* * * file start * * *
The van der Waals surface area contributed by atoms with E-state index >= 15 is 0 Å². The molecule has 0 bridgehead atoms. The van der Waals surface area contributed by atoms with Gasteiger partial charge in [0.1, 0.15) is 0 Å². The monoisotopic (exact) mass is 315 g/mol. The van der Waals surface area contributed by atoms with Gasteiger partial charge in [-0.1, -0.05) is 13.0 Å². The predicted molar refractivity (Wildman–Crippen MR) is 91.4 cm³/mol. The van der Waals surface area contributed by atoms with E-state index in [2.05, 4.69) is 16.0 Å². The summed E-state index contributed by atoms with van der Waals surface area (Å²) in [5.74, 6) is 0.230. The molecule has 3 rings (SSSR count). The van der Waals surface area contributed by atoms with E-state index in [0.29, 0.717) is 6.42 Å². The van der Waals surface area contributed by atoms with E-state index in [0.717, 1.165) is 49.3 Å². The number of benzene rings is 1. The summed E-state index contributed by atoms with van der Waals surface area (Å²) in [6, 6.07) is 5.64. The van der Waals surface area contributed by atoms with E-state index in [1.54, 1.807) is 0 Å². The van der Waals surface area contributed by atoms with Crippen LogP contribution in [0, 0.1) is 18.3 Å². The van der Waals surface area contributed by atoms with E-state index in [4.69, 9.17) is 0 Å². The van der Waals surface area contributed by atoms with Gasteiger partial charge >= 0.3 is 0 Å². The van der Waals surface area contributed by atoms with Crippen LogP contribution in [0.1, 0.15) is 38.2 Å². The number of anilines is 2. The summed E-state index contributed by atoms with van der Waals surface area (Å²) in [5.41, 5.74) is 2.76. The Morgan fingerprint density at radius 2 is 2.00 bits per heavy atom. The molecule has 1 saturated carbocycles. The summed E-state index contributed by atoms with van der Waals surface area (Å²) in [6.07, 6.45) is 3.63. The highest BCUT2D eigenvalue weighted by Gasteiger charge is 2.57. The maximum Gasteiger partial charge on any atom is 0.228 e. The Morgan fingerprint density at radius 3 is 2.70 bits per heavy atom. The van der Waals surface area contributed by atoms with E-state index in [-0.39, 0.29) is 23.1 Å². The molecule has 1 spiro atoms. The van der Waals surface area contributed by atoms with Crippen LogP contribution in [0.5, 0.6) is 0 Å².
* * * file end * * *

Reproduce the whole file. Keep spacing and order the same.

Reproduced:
The van der Waals surface area contributed by atoms with E-state index >= 15 is 0 Å². The molecule has 0 bridgehead atoms. The van der Waals surface area contributed by atoms with Gasteiger partial charge in [0.1, 0.15) is 0 Å². The monoisotopic (exact) mass is 315 g/mol. The van der Waals surface area contributed by atoms with Gasteiger partial charge in [-0.1, -0.05) is 13.0 Å². The predicted molar refractivity (Wildman–Crippen MR) is 91.4 cm³/mol. The van der Waals surface area contributed by atoms with E-state index in [2.05, 4.69) is 16.0 Å². The summed E-state index contributed by atoms with van der Waals surface area (Å²) in [5.74, 6) is 0.230. The molecule has 3 rings (SSSR count). The van der Waals surface area contributed by atoms with E-state index in [0.29, 0.717) is 6.42 Å². The van der Waals surface area contributed by atoms with E-state index in [0.717, 1.165) is 49.3 Å². The number of benzene rings is 1. The summed E-state index contributed by atoms with van der Waals surface area (Å²) in [6, 6.07) is 5.64. The van der Waals surface area contributed by atoms with E-state index in [1.54, 1.807) is 0 Å². The van der Waals surface area contributed by atoms with Crippen LogP contribution in [0, 0.1) is 18.3 Å². The van der Waals surface area contributed by atoms with E-state index in [4.69, 9.17) is 0 Å². The van der Waals surface area contributed by atoms with Gasteiger partial charge >= 0.3 is 0 Å². The van der Waals surface area contributed by atoms with Crippen LogP contribution in [0.1, 0.15) is 38.2 Å². The number of anilines is 2. The summed E-state index contributed by atoms with van der Waals surface area (Å²) in [5.41, 5.74) is 2.76. The Morgan fingerprint density at radius 2 is 2.00 bits per heavy atom. The molecule has 1 saturated carbocycles. The summed E-state index contributed by atoms with van der Waals surface area (Å²) in [6.07, 6.45) is 3.63. The highest BCUT2D eigenvalue weighted by Gasteiger charge is 2.57. The maximum Gasteiger partial charge on any atom is 0.228 e. The Morgan fingerprint density at radius 3 is 2.70 bits per heavy atom. The van der Waals surface area contributed by atoms with E-state index in [-0.39, 0.29) is 23.1 Å². The molecule has 1 spiro atoms. The van der Waals surface area contributed by atoms with Crippen LogP contribution in [0.5, 0.6) is 0 Å².